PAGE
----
An Austrian Princess in an Anarchist Colony

As someone remarked one day, it is quite impressive how all the animals in Calafou have strong, unique personalities and are members of the community on their own, apart from the humans associated with them. The information for visitors on the Calafou website is certainly to be taken seriously, when visitors are strongly urged not to bring animals with them.

So how are Ginevra and Hester coping as new arrivals in the collective?

First of all, as I keep reminding myself, my feline companions did not volunteer for this mission. It was my decision to take them with me, although it was not a decision I made lightly, especially since they are no longer relatively adaptable kittens, but stately matrons of eight years of age. Cats are notoriously territorial and more attached (according to the wisdom of the Internet) to their familiar environment than to their human companions. However, since their familiar environment was scheduled for major revision with Patrick’s plan of “de-museumizing” the flat, along the introduction of Patrick’s dog V as a permanent resident, rather than just an annoying long-term visitor (from the cats’ point of view; I loved having V with us), I figured they would be better off with me, since they are certainly quite fixed on me and regularly evoke brokenhearted pity among their caretakers whenever I’m gone.

Preparing Ginevra and Hester to relocate from Austria to Spain turned out to be one of the most challenging (and expensive) aspects of the plan, but we were fortunate enough to have wonderfully supportive and encouraging vets (a mother-daughter team of vets) in Linz. The first time Dominik and I took them in the car for the first preparation visit with the vets, it was already clear that this would not be a simple undertaking. Normally quiet little Hester panics whenever she thinks she is trapped, expressed as a siren-like wail that sounds like “I’M TRAAAAAPPPPPED!! I’M TRAAAAAAAPPPPED!!” While it is a useful signal if I happen to close a cupboard door while she is still inside, ten solid minutes of this siren wail all the way from Urfahr to Froschberg did not bode well for a 20-hour drive to Spain.

Internet cats to the rescue: there is certainly a plethora of helpful tips for long-distance travel with cats on the Internet, as I found as soon as I started searching. A few of them are actually even useful. My next step was to buy a large transport box and set it up with the flaps open in my bedroom, where the cats happily adopted it as a satisfactory place to nap and play.

Ginevra and Hester happily accepted the new bed before they knew what it was for.

The next step was to buy harnesses and leashes for them to practice going outside in the garden. Ginevra was initially skeptical, but soon became curious and interested in exploring the garden more extensively. Hester wanted none of it. The first time we tried the harness, she managed to wiggle out of it within seconds of recognizing what was restraining her. More Internet research suggested a full-body vest with Velcro fasteners for fluffy escape artists, so I took another trip to the pet supply shop, where I found a pink one for small dogs. Hester was not enthusiastic, but it was effective. When I took her down to the garden, though, she was so appalled by all that open space that she tried to hide under the mat of the transport box, which I didn’t even realize was detachable until then.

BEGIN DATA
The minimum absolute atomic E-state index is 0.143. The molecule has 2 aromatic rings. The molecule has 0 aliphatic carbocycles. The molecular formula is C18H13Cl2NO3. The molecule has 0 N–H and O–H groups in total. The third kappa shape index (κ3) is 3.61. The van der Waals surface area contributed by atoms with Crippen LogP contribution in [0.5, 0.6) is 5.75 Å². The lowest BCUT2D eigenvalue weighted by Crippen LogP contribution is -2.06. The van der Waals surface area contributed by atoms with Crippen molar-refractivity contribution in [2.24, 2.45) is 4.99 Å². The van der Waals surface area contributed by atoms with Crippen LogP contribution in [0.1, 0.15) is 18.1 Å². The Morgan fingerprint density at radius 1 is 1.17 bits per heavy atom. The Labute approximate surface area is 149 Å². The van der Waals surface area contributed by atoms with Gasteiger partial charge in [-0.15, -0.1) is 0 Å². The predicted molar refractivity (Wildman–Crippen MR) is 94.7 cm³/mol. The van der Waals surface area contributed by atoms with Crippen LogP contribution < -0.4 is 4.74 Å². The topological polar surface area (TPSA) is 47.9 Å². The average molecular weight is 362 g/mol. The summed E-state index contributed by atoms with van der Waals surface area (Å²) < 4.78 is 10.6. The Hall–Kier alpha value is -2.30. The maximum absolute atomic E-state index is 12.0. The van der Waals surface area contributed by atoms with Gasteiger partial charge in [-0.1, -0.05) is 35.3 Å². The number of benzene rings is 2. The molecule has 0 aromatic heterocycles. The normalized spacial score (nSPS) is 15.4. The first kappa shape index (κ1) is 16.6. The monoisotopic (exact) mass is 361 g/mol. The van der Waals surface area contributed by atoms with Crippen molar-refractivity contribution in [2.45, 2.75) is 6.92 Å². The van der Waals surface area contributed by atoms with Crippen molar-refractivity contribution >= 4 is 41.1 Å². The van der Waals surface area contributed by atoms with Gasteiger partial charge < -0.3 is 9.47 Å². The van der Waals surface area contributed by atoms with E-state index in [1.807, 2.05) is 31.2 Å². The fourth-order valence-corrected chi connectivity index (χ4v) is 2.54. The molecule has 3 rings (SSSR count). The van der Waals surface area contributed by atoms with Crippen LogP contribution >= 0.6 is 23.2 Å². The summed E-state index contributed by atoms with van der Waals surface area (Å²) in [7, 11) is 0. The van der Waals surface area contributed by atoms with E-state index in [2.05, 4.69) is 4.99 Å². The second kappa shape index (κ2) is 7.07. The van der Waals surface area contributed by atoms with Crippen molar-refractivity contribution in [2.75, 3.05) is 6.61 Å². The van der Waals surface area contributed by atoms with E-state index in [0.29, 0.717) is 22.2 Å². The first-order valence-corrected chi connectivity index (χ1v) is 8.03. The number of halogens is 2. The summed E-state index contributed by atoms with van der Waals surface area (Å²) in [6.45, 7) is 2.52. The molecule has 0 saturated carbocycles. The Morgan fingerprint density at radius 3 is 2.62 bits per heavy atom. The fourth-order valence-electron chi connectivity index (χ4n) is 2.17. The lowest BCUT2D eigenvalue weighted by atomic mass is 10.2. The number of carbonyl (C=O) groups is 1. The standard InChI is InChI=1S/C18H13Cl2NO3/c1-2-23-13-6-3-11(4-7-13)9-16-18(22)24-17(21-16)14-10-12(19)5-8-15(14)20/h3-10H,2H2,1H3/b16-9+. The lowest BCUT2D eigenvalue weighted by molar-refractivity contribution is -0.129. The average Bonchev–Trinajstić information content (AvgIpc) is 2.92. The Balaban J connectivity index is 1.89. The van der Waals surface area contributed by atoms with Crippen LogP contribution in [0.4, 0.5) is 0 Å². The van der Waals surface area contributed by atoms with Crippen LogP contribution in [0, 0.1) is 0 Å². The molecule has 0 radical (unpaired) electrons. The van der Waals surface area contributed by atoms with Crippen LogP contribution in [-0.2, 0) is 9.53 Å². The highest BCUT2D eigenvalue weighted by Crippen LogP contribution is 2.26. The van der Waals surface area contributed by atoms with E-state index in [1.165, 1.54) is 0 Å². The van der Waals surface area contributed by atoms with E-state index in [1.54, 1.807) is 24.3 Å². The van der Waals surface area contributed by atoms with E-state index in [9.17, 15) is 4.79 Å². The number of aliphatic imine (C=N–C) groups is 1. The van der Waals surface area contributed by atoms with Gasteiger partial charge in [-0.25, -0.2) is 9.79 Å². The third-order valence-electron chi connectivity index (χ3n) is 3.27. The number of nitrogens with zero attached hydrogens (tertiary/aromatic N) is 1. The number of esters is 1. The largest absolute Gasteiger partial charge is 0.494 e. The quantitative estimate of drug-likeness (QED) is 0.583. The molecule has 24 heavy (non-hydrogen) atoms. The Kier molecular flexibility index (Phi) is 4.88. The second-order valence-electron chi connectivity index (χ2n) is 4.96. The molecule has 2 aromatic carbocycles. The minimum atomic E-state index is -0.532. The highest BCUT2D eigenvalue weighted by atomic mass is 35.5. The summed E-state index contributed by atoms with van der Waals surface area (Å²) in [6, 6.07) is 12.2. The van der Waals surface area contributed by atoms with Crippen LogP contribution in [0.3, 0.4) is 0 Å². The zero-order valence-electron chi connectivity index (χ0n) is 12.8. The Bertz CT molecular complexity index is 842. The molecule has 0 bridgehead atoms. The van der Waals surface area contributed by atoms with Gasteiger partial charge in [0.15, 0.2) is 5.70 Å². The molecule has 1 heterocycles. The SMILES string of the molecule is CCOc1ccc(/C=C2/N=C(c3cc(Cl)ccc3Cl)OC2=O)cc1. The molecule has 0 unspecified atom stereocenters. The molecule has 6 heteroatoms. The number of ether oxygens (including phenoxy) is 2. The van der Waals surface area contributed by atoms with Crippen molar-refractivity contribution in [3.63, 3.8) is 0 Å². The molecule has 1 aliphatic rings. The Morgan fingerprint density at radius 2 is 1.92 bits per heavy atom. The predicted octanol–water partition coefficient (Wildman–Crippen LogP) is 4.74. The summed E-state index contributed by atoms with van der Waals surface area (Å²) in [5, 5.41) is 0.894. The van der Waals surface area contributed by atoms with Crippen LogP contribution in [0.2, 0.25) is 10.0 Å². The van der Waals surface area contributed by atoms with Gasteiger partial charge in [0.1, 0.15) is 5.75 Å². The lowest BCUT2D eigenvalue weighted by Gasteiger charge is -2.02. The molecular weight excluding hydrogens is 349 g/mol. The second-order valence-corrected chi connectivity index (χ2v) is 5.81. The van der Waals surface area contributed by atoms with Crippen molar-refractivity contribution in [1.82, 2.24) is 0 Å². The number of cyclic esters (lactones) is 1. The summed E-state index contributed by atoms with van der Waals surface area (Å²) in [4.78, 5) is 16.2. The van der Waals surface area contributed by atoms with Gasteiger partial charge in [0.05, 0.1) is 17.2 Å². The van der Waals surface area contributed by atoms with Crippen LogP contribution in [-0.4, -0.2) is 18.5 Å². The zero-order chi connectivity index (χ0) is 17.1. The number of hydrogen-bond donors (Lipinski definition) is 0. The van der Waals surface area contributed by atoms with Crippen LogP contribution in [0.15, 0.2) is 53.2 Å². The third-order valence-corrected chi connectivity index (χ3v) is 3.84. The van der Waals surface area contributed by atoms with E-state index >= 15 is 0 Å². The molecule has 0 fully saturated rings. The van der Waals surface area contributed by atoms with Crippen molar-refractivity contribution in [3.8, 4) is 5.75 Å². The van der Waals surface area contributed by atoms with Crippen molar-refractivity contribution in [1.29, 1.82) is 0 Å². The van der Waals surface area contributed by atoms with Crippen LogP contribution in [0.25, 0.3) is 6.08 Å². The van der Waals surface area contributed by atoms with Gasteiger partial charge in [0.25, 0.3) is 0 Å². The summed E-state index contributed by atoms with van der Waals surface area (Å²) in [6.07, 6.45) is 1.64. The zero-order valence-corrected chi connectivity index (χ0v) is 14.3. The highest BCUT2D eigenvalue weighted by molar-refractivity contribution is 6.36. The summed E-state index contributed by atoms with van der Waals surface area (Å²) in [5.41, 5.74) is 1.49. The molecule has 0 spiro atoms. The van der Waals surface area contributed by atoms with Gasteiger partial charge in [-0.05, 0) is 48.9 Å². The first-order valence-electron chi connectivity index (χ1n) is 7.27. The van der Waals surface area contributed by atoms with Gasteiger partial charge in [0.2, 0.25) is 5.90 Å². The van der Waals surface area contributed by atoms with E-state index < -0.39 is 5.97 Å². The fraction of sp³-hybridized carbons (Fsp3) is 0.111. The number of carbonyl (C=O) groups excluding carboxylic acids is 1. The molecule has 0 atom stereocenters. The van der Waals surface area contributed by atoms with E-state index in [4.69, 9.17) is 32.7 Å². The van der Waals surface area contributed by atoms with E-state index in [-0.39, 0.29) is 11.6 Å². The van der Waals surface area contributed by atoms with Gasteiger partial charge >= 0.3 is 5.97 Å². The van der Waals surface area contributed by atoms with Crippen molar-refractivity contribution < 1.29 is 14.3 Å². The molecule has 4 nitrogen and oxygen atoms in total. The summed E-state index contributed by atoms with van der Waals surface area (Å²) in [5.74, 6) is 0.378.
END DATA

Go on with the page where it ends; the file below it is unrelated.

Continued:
This is the pattern that has now been maintained for a month. On the drive from Linz to Calafou (which took us 24 hours and 15 minutes) I attached their leashes whenever we stopped for a break, so that they could safely leave the transport box to explore the car, eat a bit or drink some water and use the litter box (on the floor under the transport box). Ginevra was keen to explore everything, so I had to watch her closely to make sure she didn’t get tangled up with her leash, but Hester sometimes just flopped down in front of the opening and refused to leave her meanwhile familiar box. When we arrived in Calafou, Hester wasn’t interested in leaving the box, while Ginevra was ready to run straight off into the forest. Since it was already dark when we arrived, though, I quickly closed off all escape routes and only let her explore the interior to begin with.

We have been in Calafou for two weeks now, and some of the things I worried about most turned out to be complete non-issues. The cats have no problem at all with wood shavings in their litter box (the same used for the dry toilets for humans) rather than the specially processed (and expensive) litter box sand they had in Linz, so that is one more expense I can cross off my list. They are quite enthusiastic about the most readily available Spanish brands of cat food, so I obviously didn’t need to bring a whole box of their usual cat food. Hester has settled in well surprisingly quickly. She is happy with the three rooms I have more or less finished. Although she keeps looking for shelves she can jump on, she is also happy to stretch out and roll around on the rugs and chase her toys up and down the hallway. She is also quite happy with the fourth room, which needs more intensive sorting and cleaning work, because for now it is filled with boxes and rags and nice corners for hiding in. More recently she has even become brave enough to take a few steps outside the front door in the evenings, although even the slightest noise sends her running to hide again. Since our new home has become her safe space, she seems altogether quite content, my timid, quiet Hester.

The doors are a bit flimsy here for sustained balancing.